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Dancer

by Shelley Peterson

Dancer, a first novel for young adults by Shelley Peterson, is a horse story, a love story, and a fairytale all in one.

The central human character is 16-year-old Mousie James, who lives with her mother, Christine. The central equine character is Dancer, an amazing animal that Christine bought for Mousie after her father’s death two years earlier. Dancer, who was mangy and rebellious when they got him, has turned into an excellent jumper. As the story opens, Mousie is about to compete in the horse show at the Royal Agricultural Winter Fair in Toronto. After winning the competition, she is invited to perform for Queen Elizabeth during the next royal visit.

Meanwhile, a sinister character named Chad Smith has offered to buy Dancer for his unscrupulous, wealthy boss. When Mousie and her mom refuse to sell, Chad first tries to scare them and then tries to steal the horse. Through all this, Mousie’s schoolmate Sandy and his dad, Rory (who was Christine’s first love), do what they can to keep Dancer safe.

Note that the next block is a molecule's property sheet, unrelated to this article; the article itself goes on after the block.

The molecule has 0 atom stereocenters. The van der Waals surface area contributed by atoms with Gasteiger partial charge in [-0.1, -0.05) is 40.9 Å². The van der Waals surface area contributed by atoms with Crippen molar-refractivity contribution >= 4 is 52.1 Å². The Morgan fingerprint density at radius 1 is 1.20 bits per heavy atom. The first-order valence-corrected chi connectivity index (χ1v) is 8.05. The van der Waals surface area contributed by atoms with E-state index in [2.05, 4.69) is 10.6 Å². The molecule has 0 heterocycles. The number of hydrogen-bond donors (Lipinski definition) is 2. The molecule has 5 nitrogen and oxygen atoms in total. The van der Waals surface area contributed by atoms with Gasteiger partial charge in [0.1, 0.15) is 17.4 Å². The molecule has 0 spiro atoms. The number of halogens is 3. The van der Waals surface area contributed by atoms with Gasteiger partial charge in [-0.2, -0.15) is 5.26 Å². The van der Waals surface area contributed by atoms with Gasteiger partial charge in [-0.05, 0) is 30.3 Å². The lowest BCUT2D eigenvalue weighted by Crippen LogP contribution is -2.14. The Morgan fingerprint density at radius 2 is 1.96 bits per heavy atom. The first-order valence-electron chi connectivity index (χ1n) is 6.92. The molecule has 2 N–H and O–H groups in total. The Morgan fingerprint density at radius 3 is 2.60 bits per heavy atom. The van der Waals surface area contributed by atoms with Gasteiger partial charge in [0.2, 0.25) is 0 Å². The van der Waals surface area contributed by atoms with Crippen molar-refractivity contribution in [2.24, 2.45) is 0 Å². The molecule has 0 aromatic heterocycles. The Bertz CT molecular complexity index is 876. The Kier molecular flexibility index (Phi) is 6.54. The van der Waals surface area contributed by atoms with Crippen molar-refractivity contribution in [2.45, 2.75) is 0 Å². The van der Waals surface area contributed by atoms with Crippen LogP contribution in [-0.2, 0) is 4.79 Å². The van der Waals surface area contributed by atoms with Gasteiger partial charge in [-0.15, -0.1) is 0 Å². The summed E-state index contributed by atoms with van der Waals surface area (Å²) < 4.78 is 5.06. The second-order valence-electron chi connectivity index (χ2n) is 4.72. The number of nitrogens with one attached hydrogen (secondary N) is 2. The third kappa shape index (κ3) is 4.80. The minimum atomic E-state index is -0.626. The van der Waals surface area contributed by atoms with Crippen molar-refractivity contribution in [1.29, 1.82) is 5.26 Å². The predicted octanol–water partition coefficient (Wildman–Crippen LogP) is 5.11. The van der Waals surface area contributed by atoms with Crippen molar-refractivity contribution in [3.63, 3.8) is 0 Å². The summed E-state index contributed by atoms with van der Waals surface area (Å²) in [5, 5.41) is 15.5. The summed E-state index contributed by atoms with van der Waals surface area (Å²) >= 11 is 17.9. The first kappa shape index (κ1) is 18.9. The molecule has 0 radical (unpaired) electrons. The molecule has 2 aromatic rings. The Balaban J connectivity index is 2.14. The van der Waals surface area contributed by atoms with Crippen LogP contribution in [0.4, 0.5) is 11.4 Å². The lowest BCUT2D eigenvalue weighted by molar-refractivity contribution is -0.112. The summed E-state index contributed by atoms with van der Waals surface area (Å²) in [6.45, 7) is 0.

Throw in a foxhunt with Prince Charles, ghostly visits from Mousie’s dead father, and Christine and Rory’s romantic wedding, and the story seems a bit farfetched. It’s not real life, but it’s a fun read anyway. Dancer is full of adventure, excitement, glamour, and romance. We see Mousie riding a winning horse, outsmarting the bad guys, being given beautiful clothes and a trip to England, and dating the nicest boy in school. There are poignant moments, too. Mousie misses her dad, she and her mom can barely pay their bills, and Mousie doesn’t have many friends.

Shelley’s Peterson’s story – clearly a labour of love, and dedicated to her three children – is sure to please horse story fans. (There’s also a glossary of horse-related terminology for the uninitiated.) Although it is long, determined readers will find that the pages fly by as Dancer and Mousie take on one adventure after another.